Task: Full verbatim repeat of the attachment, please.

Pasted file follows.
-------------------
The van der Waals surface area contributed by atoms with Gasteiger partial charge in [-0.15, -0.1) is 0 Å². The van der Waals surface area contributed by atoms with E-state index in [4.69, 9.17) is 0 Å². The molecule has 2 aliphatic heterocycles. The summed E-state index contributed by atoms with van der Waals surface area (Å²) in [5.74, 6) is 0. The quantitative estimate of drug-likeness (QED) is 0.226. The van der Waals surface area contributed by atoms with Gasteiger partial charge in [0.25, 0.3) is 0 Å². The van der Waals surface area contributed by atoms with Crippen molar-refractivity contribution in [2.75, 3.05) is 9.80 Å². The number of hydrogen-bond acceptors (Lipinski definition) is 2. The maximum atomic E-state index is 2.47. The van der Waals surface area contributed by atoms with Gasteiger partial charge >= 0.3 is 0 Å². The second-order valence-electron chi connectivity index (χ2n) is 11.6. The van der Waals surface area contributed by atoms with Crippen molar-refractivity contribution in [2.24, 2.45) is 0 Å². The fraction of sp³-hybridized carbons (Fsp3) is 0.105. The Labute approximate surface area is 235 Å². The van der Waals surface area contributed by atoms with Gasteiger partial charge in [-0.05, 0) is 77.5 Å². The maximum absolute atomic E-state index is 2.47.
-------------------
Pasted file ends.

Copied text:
The van der Waals surface area contributed by atoms with Gasteiger partial charge in [-0.15, -0.1) is 0 Å². The van der Waals surface area contributed by atoms with E-state index in [4.69, 9.17) is 0 Å². The molecule has 2 aliphatic heterocycles. The summed E-state index contributed by atoms with van der Waals surface area (Å²) in [5.74, 6) is 0. The quantitative estimate of drug-likeness (QED) is 0.226. The van der Waals surface area contributed by atoms with Gasteiger partial charge in [0.25, 0.3) is 0 Å². The van der Waals surface area contributed by atoms with Crippen molar-refractivity contribution in [2.75, 3.05) is 9.80 Å². The number of hydrogen-bond acceptors (Lipinski definition) is 2. The maximum atomic E-state index is 2.47. The van der Waals surface area contributed by atoms with Gasteiger partial charge >= 0.3 is 0 Å². The second-order valence-electron chi connectivity index (χ2n) is 11.6. The van der Waals surface area contributed by atoms with Crippen molar-refractivity contribution in [2.24, 2.45) is 0 Å². The fraction of sp³-hybridized carbons (Fsp3) is 0.105. The Labute approximate surface area is 235 Å². The van der Waals surface area contributed by atoms with Gasteiger partial charge in [-0.05, 0) is 77.5 Å². The maximum absolute atomic E-state index is 2.47.